Daily Writing Tip: English usage errors

ABC owns this chalk? Examples of English usage errors We pick up our continuing saga of becoming the better writer by swatting the common English usage errors that otherwise go unnoticed on forums, blogs, social networks (I see you, Twitter) and comments all over the Internet. Small stuff, maybe, but knowing the difference gives us stronger foundations for the future of our globally connected economy…err, yeah. Just trust me on that. So, let’s get crackin’ before Kim Kardashian hooks up with a Little Leaguer!

There and They’re. The downside to written grammar is mistakes are easily caught and, if not corrected, can launch totally different actions than intended. To be clear, “there” points to a place or direction and “they’re” is a contraction of “they are”.

      • Let’s be nicer to security people, you’ll never know they’re there until you need them. 
Its vs. It’s. Probably the most common error out there, next to dating Lindsay Lohan. Kids, listen well to this simple rule: its denotes ownership while it’s is a contraction of “it is”.
      • Beauty is power, a smile is its sword.
      • Man, it’s a lovely day for knitting!

Your vs. You’re. We’ll let Ross explain this one.

Yo! Apostrophe be illin'! Bad apostrophe usage is so 90s.Apostrophes don’t always precede an S.  In the same way that we don’t do it when we pluralize words like car, book, or animal, let’s stop writing 90’s/80’s/70’s, CD’s, ABC’s, do’s, etc. It’s sad that even journalists fall off their self-made pedestals on this.
      • Style today is all about throwbacks to 90s when everything was baggy.
      • You still got those Kris Kross and new jack swing CDs?

To vs. Too. It’s too easy to blame technology and the dawn of txt spk for this, when “2” has become an acceptable replacement for both words, but this is inexcusable. So, before it’s completely forgotten:

To           preposition for direction or motion toward a point, person, place or thing

Too         (a) “also”, “as well”, “furthermore”, “in addition”; (b) means excessive or extreme

      • “To love too much is folly,” said Bernice. Puffy Bear believes it, too.

Thank vs. Thanks. This is probably a non-issue for native speakers (in general) but for the rest of us, remember that “thank” is a verb while “thanks” is a noun.

Another thing we’re going to attempt to address is that awkward phrase “thanks, God.” Now, unless you’re face to face with God, it’s just wrong to say this. Why? Because it’s an expression, not a direct address, and it’s also short for “I thank God.”

      • Thank God for giving us the peace that surpasses human understanding.
      • We give thanks to God.

Should, Could, Would. Thanks to Beverly Knight, for putting the spotlight on these three confusing words. Admit it, you broke into song. Yeah, you did! These words are commonly interchanged, but in a strict sense, actually mean different things.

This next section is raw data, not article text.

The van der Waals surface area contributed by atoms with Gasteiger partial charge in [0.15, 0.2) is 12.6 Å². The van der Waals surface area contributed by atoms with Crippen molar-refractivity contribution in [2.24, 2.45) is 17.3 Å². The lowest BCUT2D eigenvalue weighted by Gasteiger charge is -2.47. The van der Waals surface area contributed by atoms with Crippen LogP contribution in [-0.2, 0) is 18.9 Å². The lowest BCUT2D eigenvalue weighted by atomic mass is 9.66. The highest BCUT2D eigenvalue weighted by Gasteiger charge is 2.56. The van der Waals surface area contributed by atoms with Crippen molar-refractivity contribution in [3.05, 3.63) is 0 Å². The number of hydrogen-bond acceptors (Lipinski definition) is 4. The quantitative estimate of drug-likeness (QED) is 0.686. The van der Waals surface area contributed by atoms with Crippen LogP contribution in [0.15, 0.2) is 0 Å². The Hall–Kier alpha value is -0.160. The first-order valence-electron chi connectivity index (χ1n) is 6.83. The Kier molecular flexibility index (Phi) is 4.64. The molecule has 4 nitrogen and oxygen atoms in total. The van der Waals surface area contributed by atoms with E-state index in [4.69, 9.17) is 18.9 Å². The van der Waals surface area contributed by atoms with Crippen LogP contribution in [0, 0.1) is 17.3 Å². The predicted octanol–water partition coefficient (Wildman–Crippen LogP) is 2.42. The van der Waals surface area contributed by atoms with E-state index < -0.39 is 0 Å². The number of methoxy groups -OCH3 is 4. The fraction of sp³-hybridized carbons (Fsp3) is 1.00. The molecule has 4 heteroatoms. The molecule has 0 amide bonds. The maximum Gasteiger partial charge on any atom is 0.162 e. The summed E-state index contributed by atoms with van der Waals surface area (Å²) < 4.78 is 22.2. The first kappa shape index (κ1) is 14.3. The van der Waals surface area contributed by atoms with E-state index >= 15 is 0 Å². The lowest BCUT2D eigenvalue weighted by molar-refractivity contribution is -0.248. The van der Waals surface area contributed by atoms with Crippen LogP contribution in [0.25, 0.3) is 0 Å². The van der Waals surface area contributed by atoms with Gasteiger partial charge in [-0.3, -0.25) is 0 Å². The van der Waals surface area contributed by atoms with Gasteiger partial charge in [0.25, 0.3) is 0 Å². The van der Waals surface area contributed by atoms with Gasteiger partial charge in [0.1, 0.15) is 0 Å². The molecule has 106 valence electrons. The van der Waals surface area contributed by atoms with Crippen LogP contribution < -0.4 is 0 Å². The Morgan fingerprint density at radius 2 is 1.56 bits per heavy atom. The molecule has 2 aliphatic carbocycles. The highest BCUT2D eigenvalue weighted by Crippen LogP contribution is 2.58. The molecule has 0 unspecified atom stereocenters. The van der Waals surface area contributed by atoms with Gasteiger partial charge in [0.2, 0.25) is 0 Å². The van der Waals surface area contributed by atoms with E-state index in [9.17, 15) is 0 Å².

Should       you should use this when you’re emphatic and should be followed or else

Could         when talking about past events and future possibilities, or for polite requests

Would        used for unlikely or theoretical situations; also for polite requests

      • You could go all out but that would compromise quality so you should learn to regulate your energy.

Bring vs. Take. No other item on this list is as crafty and time-consuming than this. In fact, if you read up on it, the explanations are equally convoluted. The basic rule is to consider the location of the speaker: “bring” is used regarding the DESTINATION or a point in the future and “take” is all about the STARTING POINT. We use bring or take depending on the location in the clause.

      • Take this camera to the nearest repair shop. (Starting point: the speaker is about to go somewhere)
      • Bring your camera here as soon as you can. (Destination)
      • Take this camera to the nearest repair shop for a check, then bring it back here. (Power combo!)
      • Can I take my friends to the party? (Starting point)
      • Sure, you can bring your guests. (Destination: an event)
      • The song brings me to tears. (Destination: emotional state)

Connote vs. Denote. Connote are ideas/emotions/implications associated with the word. Denote means the actual meaning of the word or “is defined as”. Painless.

      • How did our society become so ostentatiously ignorant that simple things now connote stupidity?
      • The word “schadenfreude” denotes a malicious glee at the idea of someone else’s misfortune.

Compliment vs. complement. Compliment is an expression of admiration, affection, esteem or respect. Complement is something that completes or makes perfect. One blog post brilliantly put the erroneous usage best with an entry “My shoes think my bag is hot.”

      • He complimented her eyes.
      • She wore a red scarf because it complemented her eyes.

There’s a whole lot more out there to cover but we have to start somewhere. Or better yet, why don’t we just commit to reading more useful articles? Because the more often we encounter words assembled in sentences, the better we’ll be at writing our own. Besides, mixing up the wrong words usually stems from not having a clear understanding of their basic meaning. Basing usage only on examples heard instead of read is a slippery road. “It’s murder” and “its murder” sound the same on CSI.